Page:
An appeal from a heartbroken mother and the need for constructive, not destructive criticisms

Members of the public and supporters of Samoan rugby have a right to be disappointed. It comes with the territory especially when expectations are high as a result of a solid reputation that has been built through blood, sweat and tears over the years.

From the glory days of Samoan rugby when the Manu Samoa and other national teams were among the most feared in the world to what is happening today, there is a lot to be said about how this once very proud nation has become almost a joke on the world stage when it comes to the game.

Everyone will have something to say and for good reason.

When it comes to Samoan rugby, our national team, Manu Samoa, has always been the people’s team. Without the backing of major global sponsors such as the ones that keep the likes of the All Blacks, England and other big countries going, it is the people and their generosity that has sustained the team.

The same can be said about the Manu Samoa Sevens, Samoa A and other national teams. The passion, love and support for our teams, anything Samoa in fact, cannot be questioned. We have witnessed this in action time and time again.

But this passion, care and support have slowly faded over the years with the form – or the lack of – of our national teams.

From the Manu Samoa to the Manu Sevens, if we’re honest, it has been a long time between drinks. Aside from the Manusina winning the inaugural Asia Pacific Championships in Fiji last year, there has hardly been anything to celebrate. Look at the manner with which Japan demolished Samoa A in Fiji two days ago where they won by some 70 points.  And for the fans, even the most ardent of supporters, they have had enough.

The Manu Samoa Sevens, once the pride of Samoa when they were crowned world champions, hardly generates the sort of interest they once commanded. Their continuing poor form on the H.S.B.C. World Sevens Series, including the most recent one in Vancouver, tells a very sad story.

Despite the constant assurances from the team management about whatever it is they are doing, results have been woeful. Which is why members of the public and fans have become extremely disappointed and frustrated.

But this piece is not about results and how poor our rugby has become. This is appealing to our people’s humanity and human decency in how we respond to the disappointment and frustrations.

On the pages of the Samoa Observer on Wednesday featured a very sad story. It is that of a mother who issued an impassioned plea to members of the public in relation to criticisms of the players.

Leone Leaupepetele Perez, the mother of Manu Samoa Sevens player, Joe Perez, called on Samoans to be more responsible with their criticisms. Following the Manu Sevens performance in Vancouver, Leone said she cried when she was told about people who have taken to social media to compare her son’s appearance to a man’s private parts.

“I am a mother and I love my son,” she said. “I’m sure anyone who is a mother can understand how I feel especially when people say really hurtful stuff about their children.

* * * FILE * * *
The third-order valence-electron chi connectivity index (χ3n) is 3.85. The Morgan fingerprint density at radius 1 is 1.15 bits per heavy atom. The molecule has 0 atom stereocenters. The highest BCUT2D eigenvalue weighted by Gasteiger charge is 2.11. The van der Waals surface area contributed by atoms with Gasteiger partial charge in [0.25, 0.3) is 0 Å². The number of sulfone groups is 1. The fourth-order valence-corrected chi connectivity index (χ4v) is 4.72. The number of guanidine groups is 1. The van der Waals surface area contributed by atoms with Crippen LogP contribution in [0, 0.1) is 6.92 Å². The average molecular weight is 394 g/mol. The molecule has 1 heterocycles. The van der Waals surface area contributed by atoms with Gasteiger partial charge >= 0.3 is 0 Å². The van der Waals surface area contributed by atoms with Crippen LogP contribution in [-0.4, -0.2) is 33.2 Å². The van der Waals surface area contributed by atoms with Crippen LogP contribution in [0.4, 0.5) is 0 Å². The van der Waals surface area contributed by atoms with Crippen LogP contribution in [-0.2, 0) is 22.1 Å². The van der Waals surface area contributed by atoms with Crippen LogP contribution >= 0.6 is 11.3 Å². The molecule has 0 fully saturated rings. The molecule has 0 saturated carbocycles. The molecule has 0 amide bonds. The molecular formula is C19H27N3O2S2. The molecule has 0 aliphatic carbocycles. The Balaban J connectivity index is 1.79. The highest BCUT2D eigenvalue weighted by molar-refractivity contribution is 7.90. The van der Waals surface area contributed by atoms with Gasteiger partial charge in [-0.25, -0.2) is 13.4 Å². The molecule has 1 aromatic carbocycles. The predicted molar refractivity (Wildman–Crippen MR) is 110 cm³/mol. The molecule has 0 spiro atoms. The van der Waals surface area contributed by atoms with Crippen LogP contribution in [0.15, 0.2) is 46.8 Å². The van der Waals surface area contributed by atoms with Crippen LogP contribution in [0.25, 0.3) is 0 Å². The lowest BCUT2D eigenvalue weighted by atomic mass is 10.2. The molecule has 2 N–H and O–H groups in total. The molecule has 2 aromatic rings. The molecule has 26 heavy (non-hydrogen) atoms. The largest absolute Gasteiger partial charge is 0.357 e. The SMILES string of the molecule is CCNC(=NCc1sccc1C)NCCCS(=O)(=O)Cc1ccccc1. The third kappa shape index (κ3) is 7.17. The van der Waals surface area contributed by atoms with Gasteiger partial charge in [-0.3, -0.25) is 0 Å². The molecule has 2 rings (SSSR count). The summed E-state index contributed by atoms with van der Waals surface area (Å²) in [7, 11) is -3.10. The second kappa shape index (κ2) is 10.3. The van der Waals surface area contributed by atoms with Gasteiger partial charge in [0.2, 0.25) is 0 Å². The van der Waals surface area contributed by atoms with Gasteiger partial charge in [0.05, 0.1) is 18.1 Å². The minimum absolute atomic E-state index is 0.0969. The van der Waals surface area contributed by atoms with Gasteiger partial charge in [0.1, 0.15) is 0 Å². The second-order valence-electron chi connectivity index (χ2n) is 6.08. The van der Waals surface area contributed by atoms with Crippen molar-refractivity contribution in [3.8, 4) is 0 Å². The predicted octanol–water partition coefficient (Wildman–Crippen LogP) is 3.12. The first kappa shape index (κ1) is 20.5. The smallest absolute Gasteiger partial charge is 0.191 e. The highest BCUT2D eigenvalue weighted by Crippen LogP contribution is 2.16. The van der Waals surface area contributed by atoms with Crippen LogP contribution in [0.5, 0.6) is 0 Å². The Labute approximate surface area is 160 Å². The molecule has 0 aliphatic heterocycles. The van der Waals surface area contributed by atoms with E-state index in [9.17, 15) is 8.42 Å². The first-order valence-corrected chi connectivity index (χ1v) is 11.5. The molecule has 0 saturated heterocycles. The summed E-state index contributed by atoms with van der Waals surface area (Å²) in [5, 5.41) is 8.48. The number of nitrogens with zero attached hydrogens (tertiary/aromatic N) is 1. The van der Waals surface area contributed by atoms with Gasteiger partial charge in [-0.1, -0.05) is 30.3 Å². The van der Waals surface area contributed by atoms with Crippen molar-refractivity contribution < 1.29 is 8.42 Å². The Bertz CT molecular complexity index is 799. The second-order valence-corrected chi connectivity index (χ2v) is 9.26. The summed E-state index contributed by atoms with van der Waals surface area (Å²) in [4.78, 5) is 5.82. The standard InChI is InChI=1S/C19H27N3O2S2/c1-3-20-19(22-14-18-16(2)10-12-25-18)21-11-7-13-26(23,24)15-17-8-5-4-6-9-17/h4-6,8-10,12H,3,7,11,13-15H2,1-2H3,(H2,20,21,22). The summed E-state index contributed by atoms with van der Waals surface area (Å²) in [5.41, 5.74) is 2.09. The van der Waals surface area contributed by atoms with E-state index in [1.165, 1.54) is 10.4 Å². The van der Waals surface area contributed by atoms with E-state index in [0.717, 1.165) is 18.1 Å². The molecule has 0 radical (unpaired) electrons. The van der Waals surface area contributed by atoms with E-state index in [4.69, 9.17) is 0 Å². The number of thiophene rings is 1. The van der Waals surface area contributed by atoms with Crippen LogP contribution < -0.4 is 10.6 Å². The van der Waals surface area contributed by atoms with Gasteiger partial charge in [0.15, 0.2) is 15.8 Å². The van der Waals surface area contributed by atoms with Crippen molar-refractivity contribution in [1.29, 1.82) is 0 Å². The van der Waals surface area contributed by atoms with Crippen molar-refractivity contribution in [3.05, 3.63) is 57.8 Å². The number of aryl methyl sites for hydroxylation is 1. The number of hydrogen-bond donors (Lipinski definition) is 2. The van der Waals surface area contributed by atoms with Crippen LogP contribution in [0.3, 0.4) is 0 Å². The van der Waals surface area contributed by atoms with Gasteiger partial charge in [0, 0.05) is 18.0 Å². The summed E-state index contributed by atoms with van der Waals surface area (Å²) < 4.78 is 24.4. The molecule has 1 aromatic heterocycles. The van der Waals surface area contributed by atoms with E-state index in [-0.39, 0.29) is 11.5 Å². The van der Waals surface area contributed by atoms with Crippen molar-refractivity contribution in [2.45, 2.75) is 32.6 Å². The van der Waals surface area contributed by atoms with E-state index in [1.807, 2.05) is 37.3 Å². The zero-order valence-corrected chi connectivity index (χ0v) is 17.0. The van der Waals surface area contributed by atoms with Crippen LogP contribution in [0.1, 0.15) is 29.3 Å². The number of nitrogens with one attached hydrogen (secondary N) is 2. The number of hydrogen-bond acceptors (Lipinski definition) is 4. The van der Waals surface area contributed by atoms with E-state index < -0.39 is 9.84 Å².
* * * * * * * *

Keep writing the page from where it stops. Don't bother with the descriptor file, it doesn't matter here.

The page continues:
“I am heartbroken about what people are saying on Facebook about my son. I am heartbroken after finding out that my son is a victim of vulgar criticism by some Facebook users.

 “Joe is my youngest son and what parent would want to hear that their child is being subjected to disgusting criticisms,” she said.

Leone accepts that her son is a public figure and as a member of the Sevens team, sometimes people will criticize his performance. But the criticisms have gone too far this time, she said.

She reminded that every child is dear to his/her parents.

“My son is no exception,” she said. “At the end of the day, it is a game. To all those people who continue to say really bad stuff about them, please stop. These players have families and they too have feelings.”

Leone is right.

But she is up against a big brick wall in terms of what people say on social media. Aside from the fact that no one can control what an individual posts, we also know people write some pretty nasty stuff when they are angry The players in the Manu Samoa Sevens are unfortunately the subject of that anger.

Today, however, we write this from the shoes of Leone as a mother. Members of the public have a right to be angry, disappointed and frustrated. They also have every right to say whatever especially in light of the team’s performance.

But let’s exercise that freedom with caution and care. Let’s be respectful in voicing those opinions with the idea they are constructive criticisms designed to build, encourage and edify.

Let’s also remember that we are not talking about rocks and tree trunks. We are talking about other people who have feelings too. They have families and loved ones who hurt just as our families and loved ones hurt too when we are criticised and poorly treated.

What’s important is that we learn to recognise the root of our problems, in this case the poor form of our rugby teams. It’s complicated, we know. There are layers and layers of issues we need to peel before we get to the bottom. That process needs to begin as soon as possible.

In the absence of that, the players in the meantime become easy targets for criticisms because they are the ones on the field.

Understand this truth though; it takes a lot more than players and coaches to create a winning culture. You can get the best coaches and the best players in the world but it does guarantee success. That will only be possible when the systems being put in place in the boardroom by administrators and the powers that be provide an enabling environment conducive to allow the best players and the best coaches to shine.

If there is anything in Samoan rugby that needs constructive criticisms, it is precisely that. What do you think? Write and share your thoughts with us!

 

 

 

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